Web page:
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Oxford Companion to Food

Oxford Companion to Food

By Alan Davidson

Published 2014

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giblets a word derived from the OF gibelet, meaning a stew of game birds, now refers to the edible internal organs of a fowl, notably heart, liver, gizzard. The term has been in use in this sense since the mid-16th century, and sometimes had particular application to the goose.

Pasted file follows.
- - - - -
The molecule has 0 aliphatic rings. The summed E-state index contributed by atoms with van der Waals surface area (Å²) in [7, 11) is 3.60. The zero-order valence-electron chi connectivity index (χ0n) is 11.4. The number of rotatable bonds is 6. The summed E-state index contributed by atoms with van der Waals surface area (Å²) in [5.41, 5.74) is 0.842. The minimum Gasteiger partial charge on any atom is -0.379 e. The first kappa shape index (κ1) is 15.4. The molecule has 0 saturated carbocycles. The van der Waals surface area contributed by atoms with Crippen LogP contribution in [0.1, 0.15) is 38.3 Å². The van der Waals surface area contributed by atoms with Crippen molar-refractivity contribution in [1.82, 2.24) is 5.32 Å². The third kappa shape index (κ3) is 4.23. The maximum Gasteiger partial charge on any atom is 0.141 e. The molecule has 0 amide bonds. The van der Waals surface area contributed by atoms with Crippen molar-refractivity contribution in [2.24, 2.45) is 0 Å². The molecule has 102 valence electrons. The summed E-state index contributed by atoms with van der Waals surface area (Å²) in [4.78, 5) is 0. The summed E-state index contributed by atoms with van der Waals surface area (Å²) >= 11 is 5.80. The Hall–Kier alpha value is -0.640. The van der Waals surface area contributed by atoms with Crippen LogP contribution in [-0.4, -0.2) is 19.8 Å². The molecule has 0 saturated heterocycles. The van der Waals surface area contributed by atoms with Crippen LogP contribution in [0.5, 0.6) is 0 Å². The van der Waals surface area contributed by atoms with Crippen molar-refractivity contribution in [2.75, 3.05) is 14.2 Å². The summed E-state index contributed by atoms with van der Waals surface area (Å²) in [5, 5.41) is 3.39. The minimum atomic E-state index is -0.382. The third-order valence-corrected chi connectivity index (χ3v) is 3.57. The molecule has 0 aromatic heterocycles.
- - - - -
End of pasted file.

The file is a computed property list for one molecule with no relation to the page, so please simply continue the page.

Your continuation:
Giblet pies are made, but the main use of giblets in modern times is probably to produce a good stock for giblet soup or gravy. Dorothy Hartley (1954) provides characteristically knowledgeable and detailed guidance on how best to make this broth. Giblet stew, often but not invariably of goose, is still encountered in south-west France, sometimes using the head, neck, feet, and wings as well as innards. It goes under the name of alicot (Strang 1991).